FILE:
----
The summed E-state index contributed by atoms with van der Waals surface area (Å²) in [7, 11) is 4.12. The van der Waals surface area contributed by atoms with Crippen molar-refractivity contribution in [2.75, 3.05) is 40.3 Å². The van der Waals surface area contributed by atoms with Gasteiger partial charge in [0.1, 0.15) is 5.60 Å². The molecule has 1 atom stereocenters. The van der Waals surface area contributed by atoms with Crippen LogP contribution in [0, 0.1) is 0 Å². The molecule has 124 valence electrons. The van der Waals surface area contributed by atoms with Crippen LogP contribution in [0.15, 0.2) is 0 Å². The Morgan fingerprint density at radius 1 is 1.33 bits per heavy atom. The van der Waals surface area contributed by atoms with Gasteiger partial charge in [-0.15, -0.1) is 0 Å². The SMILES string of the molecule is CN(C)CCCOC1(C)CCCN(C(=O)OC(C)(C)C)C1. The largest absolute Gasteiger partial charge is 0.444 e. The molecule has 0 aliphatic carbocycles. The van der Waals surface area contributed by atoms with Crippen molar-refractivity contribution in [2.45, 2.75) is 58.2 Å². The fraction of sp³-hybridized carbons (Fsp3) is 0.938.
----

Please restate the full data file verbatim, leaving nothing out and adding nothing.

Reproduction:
The summed E-state index contributed by atoms with van der Waals surface area (Å²) in [7, 11) is 4.12. The van der Waals surface area contributed by atoms with Crippen molar-refractivity contribution in [2.75, 3.05) is 40.3 Å². The van der Waals surface area contributed by atoms with Gasteiger partial charge in [0.1, 0.15) is 5.60 Å². The molecule has 1 atom stereocenters. The van der Waals surface area contributed by atoms with Crippen LogP contribution in [0, 0.1) is 0 Å². The molecule has 124 valence electrons. The van der Waals surface area contributed by atoms with Crippen LogP contribution in [0.15, 0.2) is 0 Å². The Morgan fingerprint density at radius 1 is 1.33 bits per heavy atom. The van der Waals surface area contributed by atoms with Gasteiger partial charge in [-0.15, -0.1) is 0 Å². The SMILES string of the molecule is CN(C)CCCOC1(C)CCCN(C(=O)OC(C)(C)C)C1. The largest absolute Gasteiger partial charge is 0.444 e. The molecule has 0 aliphatic carbocycles. The van der Waals surface area contributed by atoms with Crippen molar-refractivity contribution in [2.45, 2.75) is 58.2 Å². The fraction of sp³-hybridized carbons (Fsp3) is 0.938.